We explain how network failures were caused by a natural disaster, describe the restoration steps that were taken, and present lessons learned from the recovery. At 21:26 on December 26th (UTC+9), 2006, there was a serious undersea earthquake off the coast of Taiwan, which measured 7.1 on the Richter scale. This earthquake caused significant damage to submarine cable systems. The resulting fiber cable failures shut down communications in several countries in the Asia Pacific networks. In the first post-earthquake recovery step, BGP routers detoured traffic along redundant backup paths, which provided poor quality connection. Subsequently, operators engineered traffic to improve the quality of recovered communication. To avoid filling narrow-bandwidth links with detoured traffic, the operators had to change the BGP routing policy. Despite the routing-level first aid, a few institutions could not be directly connected to the R&E network community because they had only a single link to the network. For these single-link networks, the commodity link was temporarily used for connectivity. Then, cable connection configurations at the switches were changed to provide high bandwidth and next-generation Internet service. From the whole restoration procedure, we learned that redundant BGP routing information is useful for recovering connectivity but not for providing available bandwidth for the re-routed traffic load and that collaboration between operators is valuable in solving traffic engineering issues such as poor-quality re-routing and lost connections of single-link networks.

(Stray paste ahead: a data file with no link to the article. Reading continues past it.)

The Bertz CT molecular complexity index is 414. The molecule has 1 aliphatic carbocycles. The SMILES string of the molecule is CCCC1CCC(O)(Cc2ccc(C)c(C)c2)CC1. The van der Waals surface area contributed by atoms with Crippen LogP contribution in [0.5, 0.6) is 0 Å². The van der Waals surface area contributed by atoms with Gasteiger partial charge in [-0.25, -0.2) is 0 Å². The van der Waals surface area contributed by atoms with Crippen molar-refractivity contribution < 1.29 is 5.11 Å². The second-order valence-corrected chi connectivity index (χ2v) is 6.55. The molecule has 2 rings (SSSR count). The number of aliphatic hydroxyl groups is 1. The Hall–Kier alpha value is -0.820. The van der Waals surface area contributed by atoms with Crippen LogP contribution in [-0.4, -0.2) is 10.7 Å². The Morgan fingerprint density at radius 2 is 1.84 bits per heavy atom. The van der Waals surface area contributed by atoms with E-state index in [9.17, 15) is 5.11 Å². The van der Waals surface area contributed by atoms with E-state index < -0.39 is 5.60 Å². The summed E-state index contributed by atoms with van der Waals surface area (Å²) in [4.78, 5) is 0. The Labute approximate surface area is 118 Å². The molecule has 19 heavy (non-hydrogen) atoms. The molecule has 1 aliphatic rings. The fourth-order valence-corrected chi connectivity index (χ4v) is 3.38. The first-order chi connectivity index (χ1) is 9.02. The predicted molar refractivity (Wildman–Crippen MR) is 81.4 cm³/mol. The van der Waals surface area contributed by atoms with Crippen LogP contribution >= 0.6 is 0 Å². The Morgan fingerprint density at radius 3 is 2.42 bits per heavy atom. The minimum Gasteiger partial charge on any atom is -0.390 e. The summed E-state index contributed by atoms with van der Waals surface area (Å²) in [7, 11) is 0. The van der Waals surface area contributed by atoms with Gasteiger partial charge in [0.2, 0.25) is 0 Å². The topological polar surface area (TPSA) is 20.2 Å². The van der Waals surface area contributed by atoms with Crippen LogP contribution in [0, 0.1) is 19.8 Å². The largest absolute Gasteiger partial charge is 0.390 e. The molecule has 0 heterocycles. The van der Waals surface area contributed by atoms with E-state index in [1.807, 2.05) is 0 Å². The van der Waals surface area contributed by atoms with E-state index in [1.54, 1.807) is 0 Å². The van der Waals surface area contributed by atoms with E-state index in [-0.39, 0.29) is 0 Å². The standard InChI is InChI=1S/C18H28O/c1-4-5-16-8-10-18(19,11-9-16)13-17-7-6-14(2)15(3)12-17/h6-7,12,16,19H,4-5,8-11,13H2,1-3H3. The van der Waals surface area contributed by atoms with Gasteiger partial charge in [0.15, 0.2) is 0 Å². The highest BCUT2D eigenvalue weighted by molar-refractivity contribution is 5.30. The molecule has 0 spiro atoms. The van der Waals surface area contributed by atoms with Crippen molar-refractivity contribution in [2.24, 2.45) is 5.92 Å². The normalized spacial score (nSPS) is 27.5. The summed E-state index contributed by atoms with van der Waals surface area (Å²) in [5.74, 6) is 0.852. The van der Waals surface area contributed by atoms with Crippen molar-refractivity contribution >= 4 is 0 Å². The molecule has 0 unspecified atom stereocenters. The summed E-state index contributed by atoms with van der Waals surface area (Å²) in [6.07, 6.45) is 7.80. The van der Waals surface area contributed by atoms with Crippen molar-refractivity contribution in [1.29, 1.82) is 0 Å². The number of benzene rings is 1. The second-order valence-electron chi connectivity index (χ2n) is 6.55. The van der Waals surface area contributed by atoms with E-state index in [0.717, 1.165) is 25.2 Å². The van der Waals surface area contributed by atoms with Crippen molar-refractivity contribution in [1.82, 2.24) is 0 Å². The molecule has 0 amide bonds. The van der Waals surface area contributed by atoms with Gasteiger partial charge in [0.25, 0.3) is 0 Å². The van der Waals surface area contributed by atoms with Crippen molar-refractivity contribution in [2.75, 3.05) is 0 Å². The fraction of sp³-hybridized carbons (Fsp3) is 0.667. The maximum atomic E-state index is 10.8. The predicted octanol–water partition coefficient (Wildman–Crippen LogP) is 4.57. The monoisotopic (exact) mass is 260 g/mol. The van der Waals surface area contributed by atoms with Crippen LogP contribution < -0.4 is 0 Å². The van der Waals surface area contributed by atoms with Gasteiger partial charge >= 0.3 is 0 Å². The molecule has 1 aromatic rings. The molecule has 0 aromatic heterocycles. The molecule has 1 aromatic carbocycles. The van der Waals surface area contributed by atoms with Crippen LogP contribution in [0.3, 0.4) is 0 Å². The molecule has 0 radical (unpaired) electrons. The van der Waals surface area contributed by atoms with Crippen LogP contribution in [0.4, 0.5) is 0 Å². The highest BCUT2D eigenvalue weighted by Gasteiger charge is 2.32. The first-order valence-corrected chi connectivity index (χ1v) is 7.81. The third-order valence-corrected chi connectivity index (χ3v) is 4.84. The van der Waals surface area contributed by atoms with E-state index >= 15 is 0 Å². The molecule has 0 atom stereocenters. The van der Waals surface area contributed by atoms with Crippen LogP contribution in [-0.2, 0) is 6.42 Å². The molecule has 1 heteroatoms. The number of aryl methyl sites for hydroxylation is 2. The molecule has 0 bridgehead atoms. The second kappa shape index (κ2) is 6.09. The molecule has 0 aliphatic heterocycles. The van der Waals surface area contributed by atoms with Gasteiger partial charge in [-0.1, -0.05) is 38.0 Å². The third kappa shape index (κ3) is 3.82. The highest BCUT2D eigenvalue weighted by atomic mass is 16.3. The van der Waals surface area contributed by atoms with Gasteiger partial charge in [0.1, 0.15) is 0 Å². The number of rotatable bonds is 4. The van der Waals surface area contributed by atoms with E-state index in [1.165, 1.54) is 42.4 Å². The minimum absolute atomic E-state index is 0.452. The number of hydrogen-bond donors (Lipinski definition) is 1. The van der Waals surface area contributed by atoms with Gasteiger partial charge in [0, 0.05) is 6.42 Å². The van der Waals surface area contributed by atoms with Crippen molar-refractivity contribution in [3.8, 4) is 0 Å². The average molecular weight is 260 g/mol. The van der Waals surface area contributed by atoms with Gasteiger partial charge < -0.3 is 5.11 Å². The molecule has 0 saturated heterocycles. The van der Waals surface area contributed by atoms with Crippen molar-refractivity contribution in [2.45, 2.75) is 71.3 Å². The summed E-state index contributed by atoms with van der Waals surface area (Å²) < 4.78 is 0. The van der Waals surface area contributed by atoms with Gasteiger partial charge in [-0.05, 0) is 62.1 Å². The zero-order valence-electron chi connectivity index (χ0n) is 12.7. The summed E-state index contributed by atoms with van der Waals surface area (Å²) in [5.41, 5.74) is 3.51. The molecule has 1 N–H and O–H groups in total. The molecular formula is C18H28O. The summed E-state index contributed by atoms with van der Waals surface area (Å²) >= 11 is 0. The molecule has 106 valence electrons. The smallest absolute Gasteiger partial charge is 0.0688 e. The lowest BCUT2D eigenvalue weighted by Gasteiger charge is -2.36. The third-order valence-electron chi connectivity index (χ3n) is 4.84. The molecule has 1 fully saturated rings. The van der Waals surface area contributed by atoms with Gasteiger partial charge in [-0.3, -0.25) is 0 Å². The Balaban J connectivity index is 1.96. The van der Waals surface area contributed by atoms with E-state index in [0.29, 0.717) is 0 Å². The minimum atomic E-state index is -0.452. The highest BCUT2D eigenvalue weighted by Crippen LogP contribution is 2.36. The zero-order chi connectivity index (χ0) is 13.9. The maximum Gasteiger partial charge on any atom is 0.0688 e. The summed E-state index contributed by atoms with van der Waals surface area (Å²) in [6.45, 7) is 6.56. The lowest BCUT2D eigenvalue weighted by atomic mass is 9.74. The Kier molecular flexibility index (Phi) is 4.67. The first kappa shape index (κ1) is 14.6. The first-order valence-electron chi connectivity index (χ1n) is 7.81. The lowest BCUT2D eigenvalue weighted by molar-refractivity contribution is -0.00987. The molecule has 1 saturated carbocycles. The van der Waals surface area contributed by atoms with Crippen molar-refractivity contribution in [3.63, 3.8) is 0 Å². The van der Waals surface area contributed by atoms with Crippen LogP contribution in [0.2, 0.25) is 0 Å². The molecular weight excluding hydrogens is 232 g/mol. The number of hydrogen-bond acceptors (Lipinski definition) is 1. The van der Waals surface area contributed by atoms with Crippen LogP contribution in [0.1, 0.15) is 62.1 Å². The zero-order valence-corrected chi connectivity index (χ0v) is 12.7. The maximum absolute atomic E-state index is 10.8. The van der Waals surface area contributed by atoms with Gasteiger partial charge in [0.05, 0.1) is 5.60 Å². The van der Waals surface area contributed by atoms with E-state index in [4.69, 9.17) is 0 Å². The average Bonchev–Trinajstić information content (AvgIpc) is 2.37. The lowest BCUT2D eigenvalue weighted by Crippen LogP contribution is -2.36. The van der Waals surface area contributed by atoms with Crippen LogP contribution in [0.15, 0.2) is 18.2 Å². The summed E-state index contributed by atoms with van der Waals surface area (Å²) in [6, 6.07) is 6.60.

All Science Journal Classification (ASJC) codes
- Computer Networks and Communications
- Electrical and Electronic Engineering